A sprain is an injury to the tough ropey fibers (ligaments) that connect bone to bone.
Symptoms of a sprain may be mild or severe, and they may sometimes be mistaken for a broken bone (fracture) because some injuries can cause a sprain and a fracture in the same area.
Treatment for a sprain includes rest (immobilization), ice, compression, and elevation. While a minor sprain will often heal well with home treatment, a moderate to severe sprain may require medical evaluation and treatment with a cast or splint, physical therapy, medicine, or surgery. Recovery time for a sprain varies depending on a person's age and health and the location and severity of the sprain.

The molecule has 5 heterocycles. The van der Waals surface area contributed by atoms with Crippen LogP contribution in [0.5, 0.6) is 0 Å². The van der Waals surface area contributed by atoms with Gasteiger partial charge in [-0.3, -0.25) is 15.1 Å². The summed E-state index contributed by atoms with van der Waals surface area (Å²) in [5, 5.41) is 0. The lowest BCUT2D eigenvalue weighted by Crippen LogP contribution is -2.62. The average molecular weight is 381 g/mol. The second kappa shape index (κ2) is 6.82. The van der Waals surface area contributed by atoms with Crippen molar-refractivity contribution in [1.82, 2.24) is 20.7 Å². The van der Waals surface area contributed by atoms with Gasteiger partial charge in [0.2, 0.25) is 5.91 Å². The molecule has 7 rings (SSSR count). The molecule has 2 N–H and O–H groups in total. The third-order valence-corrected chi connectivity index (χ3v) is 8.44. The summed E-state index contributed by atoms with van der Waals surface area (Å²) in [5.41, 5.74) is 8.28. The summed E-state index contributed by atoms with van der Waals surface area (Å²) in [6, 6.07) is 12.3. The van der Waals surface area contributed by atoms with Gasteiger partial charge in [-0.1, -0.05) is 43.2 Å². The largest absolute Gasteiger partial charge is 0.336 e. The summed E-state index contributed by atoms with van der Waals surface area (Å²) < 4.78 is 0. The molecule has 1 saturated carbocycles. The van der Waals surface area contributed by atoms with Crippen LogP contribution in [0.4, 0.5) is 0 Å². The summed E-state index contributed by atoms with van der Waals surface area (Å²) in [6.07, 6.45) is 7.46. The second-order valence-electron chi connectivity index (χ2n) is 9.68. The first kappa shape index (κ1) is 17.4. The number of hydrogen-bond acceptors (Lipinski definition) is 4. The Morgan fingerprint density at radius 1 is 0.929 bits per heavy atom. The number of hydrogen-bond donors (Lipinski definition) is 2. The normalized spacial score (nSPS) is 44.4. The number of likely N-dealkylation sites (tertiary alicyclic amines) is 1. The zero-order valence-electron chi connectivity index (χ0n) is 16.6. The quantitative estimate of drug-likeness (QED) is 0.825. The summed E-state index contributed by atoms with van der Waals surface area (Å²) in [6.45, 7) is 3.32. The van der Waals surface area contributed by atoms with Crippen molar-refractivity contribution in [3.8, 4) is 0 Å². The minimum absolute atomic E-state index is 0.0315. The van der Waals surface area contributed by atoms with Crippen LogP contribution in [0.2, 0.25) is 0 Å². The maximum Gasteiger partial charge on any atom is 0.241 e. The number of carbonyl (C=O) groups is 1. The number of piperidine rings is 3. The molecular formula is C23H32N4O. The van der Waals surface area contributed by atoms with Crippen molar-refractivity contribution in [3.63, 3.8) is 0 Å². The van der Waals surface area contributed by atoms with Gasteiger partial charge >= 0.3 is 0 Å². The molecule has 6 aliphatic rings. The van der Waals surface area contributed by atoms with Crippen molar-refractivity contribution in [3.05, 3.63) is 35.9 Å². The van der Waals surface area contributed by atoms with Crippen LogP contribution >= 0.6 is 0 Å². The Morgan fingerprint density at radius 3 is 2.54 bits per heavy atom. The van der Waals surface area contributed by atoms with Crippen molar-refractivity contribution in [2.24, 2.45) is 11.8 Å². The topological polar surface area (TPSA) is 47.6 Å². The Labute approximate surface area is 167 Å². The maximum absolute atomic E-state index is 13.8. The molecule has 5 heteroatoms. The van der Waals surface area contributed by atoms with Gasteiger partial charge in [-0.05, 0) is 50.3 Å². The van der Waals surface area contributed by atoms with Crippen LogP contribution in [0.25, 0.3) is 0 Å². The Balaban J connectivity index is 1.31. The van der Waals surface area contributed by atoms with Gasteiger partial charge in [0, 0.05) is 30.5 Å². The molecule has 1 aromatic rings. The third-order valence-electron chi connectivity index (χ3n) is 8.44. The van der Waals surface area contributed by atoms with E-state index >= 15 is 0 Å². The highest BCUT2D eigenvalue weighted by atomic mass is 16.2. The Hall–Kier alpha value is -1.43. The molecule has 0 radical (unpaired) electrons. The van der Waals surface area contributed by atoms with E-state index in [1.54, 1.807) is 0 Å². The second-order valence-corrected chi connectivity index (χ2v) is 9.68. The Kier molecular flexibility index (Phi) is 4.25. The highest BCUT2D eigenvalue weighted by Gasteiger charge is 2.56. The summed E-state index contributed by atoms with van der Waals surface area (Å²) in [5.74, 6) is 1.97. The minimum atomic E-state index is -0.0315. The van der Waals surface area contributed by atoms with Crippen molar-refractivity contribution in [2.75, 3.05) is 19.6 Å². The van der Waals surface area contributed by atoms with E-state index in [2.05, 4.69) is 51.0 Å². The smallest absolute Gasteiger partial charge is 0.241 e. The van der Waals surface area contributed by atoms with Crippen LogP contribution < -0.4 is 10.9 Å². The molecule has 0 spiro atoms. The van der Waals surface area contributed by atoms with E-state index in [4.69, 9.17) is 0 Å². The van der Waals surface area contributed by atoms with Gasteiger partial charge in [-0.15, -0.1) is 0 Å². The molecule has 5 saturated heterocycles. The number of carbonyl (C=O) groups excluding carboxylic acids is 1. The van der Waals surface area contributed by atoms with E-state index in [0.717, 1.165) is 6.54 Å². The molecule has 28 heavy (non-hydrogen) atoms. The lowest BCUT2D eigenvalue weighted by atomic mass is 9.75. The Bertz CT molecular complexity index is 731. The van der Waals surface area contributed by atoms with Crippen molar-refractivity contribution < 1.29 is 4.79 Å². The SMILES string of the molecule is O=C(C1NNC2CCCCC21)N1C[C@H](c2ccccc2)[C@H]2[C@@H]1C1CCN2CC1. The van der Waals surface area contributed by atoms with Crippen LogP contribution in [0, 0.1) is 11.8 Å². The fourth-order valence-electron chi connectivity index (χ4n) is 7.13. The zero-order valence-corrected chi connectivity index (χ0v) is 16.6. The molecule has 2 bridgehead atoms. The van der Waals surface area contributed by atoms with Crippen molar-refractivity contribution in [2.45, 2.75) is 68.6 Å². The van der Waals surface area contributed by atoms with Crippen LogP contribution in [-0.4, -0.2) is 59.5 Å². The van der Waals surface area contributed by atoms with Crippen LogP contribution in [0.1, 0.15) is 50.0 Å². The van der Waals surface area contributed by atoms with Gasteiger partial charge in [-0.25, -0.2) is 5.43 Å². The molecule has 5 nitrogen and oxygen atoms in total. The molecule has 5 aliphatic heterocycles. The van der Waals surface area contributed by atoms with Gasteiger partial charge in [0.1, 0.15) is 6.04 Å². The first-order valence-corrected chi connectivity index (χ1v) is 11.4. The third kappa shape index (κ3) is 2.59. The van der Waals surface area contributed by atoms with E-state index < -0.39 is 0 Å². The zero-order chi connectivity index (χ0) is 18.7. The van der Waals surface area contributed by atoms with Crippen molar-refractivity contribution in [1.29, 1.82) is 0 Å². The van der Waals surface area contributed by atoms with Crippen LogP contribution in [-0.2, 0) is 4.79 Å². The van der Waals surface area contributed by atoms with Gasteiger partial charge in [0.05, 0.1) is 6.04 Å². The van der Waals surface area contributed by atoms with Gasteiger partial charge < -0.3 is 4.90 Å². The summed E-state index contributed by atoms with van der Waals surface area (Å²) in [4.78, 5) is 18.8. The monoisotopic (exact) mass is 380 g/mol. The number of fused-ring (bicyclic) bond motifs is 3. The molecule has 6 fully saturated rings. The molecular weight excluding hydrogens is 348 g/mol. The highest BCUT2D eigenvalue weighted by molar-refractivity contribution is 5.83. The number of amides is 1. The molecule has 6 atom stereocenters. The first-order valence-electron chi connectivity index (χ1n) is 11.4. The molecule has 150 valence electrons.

|Primary Medical Reviewer||William H. Blahd, Jr., MD, FACEP - Emergency Medicine|
|Specialist Medical Reviewer||H. Michael O'Connor, MD - Emergency Medicine|
|Last Revised||October 4, 2012|
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